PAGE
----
The robotic Maze procedure is appropriate for patients with highly symptomatic atrial fibrillation, patients in whom catheter ablation has failed, and patients who have a history of stroke or other blood clots.  The success rate is approximately 80% to 90%, varying with patient characteristics.

Patients with Atrial Fibrillation Who Require Other Heart Surgery

Atrial fibrillation is very common in patients who require heart surgery for other reasons (such as mitral valve surgery, aortic valve surgery, coronary artery bypass grafting, and other surgical procedures). Recent data from AHI demonstrate that untreated atrial fibrillation in such patients increases mortality (see graphs below). Therefore, in patients with a history of atrial fibrillation, AHI surgeons treat the atrial fibrillation during other types of cardiac surgery.

AtrialFibrillation2

 

Patients with untreated preoperative AF (blue lines) have reduced survival. Now, all AF is ablated at the time of heart surgery.

When patients with AF have valve or bypass surgery, surgeons create a classic Maze lesion set on the heart using either radiofrequency energy or cryothermy.  This generally adds 15 minutes to the operative procedure and does not increase operative risk. Sinus rhythm is restored in 75% to 85% of patients, depending upon patient characteristics. Selected patients with valvular heart disease and atrial fibrillation may be candidates for a minimally invasive approach that enables treatment of both conditions.

What happens during the surgery?

During robotic minimally invasive surgery, the surgeon views the epicardial (outer) surface of the heart using an endoscope. Specialized robotic instruments are introduced through tiny incisions and are used to isolate the pulmonary veins and create the other lines of conduction block. Unlike traditional heart surgery, there is no large chest wall incision. Therefore, recovery is rapid. Because the surgeon can view the outside of the heart using special endoscopes, the risk of pulmonary vein stenosis is nearly eliminated. In addition, no catheters are introduced into the left side of the beating heart, reducing the risk of blood clots and strokes. The left atrial appendage is a small, ear-shaped tissue flap located in the left atrium. This tissue is a common source of blood clots in patients who have atrial fibrillation. During surgical procedures to treat atrial fibrillation, the left atrial appendage is either excluded or removed, reducing the risk of late stroke.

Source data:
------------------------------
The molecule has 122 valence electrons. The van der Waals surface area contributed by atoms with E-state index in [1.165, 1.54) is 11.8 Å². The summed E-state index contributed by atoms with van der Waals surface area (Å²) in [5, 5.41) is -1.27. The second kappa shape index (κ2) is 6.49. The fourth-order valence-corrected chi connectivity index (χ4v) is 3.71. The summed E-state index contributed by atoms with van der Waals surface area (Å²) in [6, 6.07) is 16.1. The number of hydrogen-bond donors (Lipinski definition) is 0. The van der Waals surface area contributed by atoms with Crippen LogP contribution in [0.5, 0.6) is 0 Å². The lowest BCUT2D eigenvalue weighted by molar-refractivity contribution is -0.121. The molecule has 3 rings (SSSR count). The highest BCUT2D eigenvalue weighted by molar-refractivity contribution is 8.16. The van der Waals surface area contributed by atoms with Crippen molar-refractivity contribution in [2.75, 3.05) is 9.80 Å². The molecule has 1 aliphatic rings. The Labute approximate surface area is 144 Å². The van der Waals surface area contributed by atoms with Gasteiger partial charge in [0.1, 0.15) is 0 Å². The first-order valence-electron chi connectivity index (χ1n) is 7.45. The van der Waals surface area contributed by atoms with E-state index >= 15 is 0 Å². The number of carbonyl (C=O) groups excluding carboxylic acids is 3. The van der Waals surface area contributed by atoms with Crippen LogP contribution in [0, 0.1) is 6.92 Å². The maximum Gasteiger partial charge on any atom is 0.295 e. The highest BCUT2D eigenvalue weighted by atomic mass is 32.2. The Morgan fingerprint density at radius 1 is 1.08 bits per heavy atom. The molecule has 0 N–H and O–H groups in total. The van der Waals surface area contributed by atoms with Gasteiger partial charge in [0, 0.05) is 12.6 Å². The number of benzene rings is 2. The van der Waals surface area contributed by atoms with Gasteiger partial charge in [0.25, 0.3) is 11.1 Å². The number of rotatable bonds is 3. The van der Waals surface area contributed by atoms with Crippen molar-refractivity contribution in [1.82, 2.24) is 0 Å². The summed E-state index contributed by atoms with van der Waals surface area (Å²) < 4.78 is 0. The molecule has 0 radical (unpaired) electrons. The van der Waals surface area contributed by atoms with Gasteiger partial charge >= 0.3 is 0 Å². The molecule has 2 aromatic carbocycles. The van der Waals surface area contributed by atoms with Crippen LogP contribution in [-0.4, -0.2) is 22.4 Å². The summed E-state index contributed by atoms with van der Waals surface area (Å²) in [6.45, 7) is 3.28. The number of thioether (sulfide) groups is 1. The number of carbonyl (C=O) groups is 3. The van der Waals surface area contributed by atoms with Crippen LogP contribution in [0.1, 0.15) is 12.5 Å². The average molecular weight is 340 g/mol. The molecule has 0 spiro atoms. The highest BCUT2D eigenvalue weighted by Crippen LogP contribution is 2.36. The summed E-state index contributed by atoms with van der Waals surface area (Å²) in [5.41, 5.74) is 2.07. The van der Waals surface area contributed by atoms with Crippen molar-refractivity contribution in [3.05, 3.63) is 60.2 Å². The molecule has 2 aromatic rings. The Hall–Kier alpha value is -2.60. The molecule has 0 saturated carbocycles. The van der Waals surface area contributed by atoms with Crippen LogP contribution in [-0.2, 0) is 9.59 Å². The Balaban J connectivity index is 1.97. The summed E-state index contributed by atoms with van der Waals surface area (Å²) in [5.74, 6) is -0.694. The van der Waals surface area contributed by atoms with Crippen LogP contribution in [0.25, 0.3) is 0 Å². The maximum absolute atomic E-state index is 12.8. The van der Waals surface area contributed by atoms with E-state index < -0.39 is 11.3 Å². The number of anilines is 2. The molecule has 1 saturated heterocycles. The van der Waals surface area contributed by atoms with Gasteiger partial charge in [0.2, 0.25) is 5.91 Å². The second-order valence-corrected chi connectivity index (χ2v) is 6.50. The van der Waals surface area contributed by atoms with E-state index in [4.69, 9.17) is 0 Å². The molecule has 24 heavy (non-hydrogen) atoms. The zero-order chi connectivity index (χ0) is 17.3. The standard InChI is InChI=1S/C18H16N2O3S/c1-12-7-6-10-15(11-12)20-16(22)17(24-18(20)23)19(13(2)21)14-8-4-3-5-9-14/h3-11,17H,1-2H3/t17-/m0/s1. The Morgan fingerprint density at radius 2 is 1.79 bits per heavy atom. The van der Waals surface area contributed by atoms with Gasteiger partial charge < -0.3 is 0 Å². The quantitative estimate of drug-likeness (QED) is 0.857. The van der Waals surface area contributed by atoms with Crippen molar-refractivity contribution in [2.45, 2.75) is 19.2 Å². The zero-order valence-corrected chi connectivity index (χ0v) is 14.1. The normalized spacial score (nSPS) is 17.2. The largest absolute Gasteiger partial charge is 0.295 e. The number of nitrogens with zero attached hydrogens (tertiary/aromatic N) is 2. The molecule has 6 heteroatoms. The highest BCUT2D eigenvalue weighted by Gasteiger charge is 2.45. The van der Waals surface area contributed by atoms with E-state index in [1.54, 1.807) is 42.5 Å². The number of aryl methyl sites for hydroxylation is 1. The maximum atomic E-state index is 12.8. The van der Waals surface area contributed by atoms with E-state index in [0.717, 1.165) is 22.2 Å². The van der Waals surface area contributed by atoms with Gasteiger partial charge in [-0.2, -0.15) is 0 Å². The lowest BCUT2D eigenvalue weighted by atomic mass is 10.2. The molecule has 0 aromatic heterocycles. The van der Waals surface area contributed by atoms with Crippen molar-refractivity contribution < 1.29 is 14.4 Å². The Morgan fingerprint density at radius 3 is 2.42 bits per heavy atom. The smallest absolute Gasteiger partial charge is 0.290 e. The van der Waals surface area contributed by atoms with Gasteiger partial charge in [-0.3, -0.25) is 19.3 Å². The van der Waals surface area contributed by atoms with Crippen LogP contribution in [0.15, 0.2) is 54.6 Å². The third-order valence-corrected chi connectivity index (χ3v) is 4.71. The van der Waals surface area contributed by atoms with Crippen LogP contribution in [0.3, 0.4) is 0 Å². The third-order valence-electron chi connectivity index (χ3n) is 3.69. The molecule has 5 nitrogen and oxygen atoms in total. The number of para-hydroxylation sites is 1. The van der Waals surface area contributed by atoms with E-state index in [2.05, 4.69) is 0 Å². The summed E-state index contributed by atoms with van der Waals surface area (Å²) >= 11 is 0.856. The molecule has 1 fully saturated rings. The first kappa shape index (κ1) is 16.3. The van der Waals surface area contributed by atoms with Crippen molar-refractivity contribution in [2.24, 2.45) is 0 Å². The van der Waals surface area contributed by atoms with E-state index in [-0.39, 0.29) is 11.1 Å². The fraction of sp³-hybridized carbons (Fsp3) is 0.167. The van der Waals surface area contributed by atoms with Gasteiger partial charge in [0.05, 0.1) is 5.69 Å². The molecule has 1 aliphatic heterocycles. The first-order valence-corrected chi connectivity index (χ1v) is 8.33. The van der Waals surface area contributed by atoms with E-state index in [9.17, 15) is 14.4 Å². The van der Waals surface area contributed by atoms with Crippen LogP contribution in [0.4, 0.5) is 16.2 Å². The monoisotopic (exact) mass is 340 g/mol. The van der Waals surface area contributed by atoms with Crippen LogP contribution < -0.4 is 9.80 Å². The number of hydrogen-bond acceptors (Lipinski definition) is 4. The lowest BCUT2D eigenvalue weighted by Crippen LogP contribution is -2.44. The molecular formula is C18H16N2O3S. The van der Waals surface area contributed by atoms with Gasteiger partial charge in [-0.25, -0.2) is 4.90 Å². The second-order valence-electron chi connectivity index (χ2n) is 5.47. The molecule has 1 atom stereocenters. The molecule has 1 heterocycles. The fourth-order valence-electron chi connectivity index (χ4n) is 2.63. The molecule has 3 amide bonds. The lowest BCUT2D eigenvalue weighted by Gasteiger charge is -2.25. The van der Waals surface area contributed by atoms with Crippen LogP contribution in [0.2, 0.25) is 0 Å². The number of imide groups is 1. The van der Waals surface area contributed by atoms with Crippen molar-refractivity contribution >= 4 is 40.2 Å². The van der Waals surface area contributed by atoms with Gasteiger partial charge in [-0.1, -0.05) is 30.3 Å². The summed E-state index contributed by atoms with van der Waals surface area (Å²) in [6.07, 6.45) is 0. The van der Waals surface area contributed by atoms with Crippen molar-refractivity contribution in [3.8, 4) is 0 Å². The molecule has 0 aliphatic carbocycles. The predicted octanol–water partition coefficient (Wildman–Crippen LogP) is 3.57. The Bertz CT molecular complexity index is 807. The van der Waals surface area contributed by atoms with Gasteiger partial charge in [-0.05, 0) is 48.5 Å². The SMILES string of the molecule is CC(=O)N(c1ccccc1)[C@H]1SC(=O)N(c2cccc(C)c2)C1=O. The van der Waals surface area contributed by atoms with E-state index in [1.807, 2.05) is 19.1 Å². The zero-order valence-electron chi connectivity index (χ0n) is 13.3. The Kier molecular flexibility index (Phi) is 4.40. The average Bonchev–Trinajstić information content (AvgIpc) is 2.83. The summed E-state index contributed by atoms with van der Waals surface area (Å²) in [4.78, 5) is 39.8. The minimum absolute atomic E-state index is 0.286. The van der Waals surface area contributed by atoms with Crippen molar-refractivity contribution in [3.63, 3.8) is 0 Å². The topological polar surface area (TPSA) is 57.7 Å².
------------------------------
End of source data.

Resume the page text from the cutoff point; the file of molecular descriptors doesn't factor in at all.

After Surgery

The patient is transferred to an intensive care unit (ICU) for close monitoring for one to two days after the surgery. The patient is then transferred to a private room on a regular nursing unit (called a telemetry unit). Most patients can leave the hospital in 2 to 4 days after robotic minimally invasive surgery; return to full activity is generally possible within 2 to 3 weeks. Thirty to fifty percent of patients experience skipped heartbeats or short episodes of atrial fibrillation during the first three months after the procedure. This is common due to inflammation (swelling) of the atrial tissue and is treated with medications. After the heart has healed, these abnormal heartbeats should subside. A small number of patients (about six percent) require a pacemaker after surgery due to an underlying rhythm, such as sick sinus syndrome or heart block, which previously was undetected.

Medications after surgery may include:

  • Anticoagulant (blood thinner), such as Coumadin, to prevent blood clots
  • Antiarrhythmic medication to control abnormal heartbeats
  • Diuretic to reduce fluid retention
  • Other medications as needed

Your doctor will monitor your recovery and determine when or if these medications can be discontinued.

Will you need to follow-up with a cardiologist?

You will return to your local doctor within one week of being discharged from the hospital to ensure you are healing properly. You will then follow-up with your cardiologist within 4-5 weeks of being discharged to check on your heart rhythm and again to ensure you are healing properly. We recommend that you have an EKG  at 3 months, 6 months, and 12 months after surgery and then annually thereafter. In addition, we recommend a longer term heart rhythm monitor (called a Holter monitor) at 6 months and 1 year. We would appreciate it if you would ask your doctor to send a copy of the EKG and Holter monitor to AHI to add to your medical records. If you notice atrial fibrillation starting after you are discharged, you will need to see your cardiologist. The AHI staff is happy to work with you, your local doctor and your local cardiologist on helping you recover fully after your surgery. Your post-surgery nurse clinician will give you a phone number to contact for any post-discharge questions.